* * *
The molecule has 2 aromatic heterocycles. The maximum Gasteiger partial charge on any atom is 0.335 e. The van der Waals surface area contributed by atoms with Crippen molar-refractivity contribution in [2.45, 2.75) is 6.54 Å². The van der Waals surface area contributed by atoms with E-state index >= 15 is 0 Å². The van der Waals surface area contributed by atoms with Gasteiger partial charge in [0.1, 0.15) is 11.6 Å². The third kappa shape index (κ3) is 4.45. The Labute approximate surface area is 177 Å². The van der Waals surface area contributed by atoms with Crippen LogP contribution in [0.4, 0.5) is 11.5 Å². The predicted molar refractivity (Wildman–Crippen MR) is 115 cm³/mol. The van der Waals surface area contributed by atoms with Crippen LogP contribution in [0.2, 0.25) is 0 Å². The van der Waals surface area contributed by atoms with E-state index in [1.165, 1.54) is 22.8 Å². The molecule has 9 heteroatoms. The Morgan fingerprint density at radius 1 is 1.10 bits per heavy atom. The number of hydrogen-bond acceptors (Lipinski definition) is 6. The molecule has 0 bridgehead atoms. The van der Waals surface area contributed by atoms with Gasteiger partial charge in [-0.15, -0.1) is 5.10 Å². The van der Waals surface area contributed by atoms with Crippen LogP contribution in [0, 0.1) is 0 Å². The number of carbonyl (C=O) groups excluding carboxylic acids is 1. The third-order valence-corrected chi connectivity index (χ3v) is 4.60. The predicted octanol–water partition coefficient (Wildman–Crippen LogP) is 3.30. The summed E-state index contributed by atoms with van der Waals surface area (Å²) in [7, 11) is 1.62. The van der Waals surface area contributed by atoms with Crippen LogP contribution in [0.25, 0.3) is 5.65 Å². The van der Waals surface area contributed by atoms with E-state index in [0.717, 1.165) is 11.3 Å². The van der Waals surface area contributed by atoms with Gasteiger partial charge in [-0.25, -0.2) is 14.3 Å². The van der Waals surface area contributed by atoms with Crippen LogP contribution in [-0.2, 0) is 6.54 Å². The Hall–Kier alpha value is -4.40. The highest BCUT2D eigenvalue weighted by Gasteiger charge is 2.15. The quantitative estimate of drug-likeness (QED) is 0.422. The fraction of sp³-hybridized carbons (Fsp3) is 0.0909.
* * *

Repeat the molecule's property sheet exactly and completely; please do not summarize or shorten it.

The molecule has 2 aromatic heterocycles. The maximum Gasteiger partial charge on any atom is 0.335 e. The van der Waals surface area contributed by atoms with Crippen molar-refractivity contribution in [2.45, 2.75) is 6.54 Å². The van der Waals surface area contributed by atoms with E-state index >= 15 is 0 Å². The van der Waals surface area contributed by atoms with Gasteiger partial charge in [0.1, 0.15) is 11.6 Å². The third kappa shape index (κ3) is 4.45. The Labute approximate surface area is 177 Å². The van der Waals surface area contributed by atoms with Crippen LogP contribution in [0.4, 0.5) is 11.5 Å². The predicted molar refractivity (Wildman–Crippen MR) is 115 cm³/mol. The van der Waals surface area contributed by atoms with Crippen LogP contribution in [0.2, 0.25) is 0 Å². The van der Waals surface area contributed by atoms with E-state index in [1.165, 1.54) is 22.8 Å². The molecule has 9 heteroatoms. The Morgan fingerprint density at radius 1 is 1.10 bits per heavy atom. The number of hydrogen-bond acceptors (Lipinski definition) is 6. The molecule has 0 bridgehead atoms. The van der Waals surface area contributed by atoms with Gasteiger partial charge in [-0.15, -0.1) is 5.10 Å². The van der Waals surface area contributed by atoms with Crippen LogP contribution in [0, 0.1) is 0 Å². The number of carbonyl (C=O) groups excluding carboxylic acids is 1. The third-order valence-corrected chi connectivity index (χ3v) is 4.60. The predicted octanol–water partition coefficient (Wildman–Crippen LogP) is 3.30. The summed E-state index contributed by atoms with van der Waals surface area (Å²) in [7, 11) is 1.62. The van der Waals surface area contributed by atoms with Crippen LogP contribution in [0.25, 0.3) is 5.65 Å². The van der Waals surface area contributed by atoms with E-state index in [0.717, 1.165) is 11.3 Å². The van der Waals surface area contributed by atoms with Gasteiger partial charge in [-0.25, -0.2) is 14.3 Å². The van der Waals surface area contributed by atoms with Crippen LogP contribution in [-0.2, 0) is 6.54 Å². The Hall–Kier alpha value is -4.40. The highest BCUT2D eigenvalue weighted by Gasteiger charge is 2.15. The quantitative estimate of drug-likeness (QED) is 0.422. The fraction of sp³-hybridized carbons (Fsp3) is 0.0909.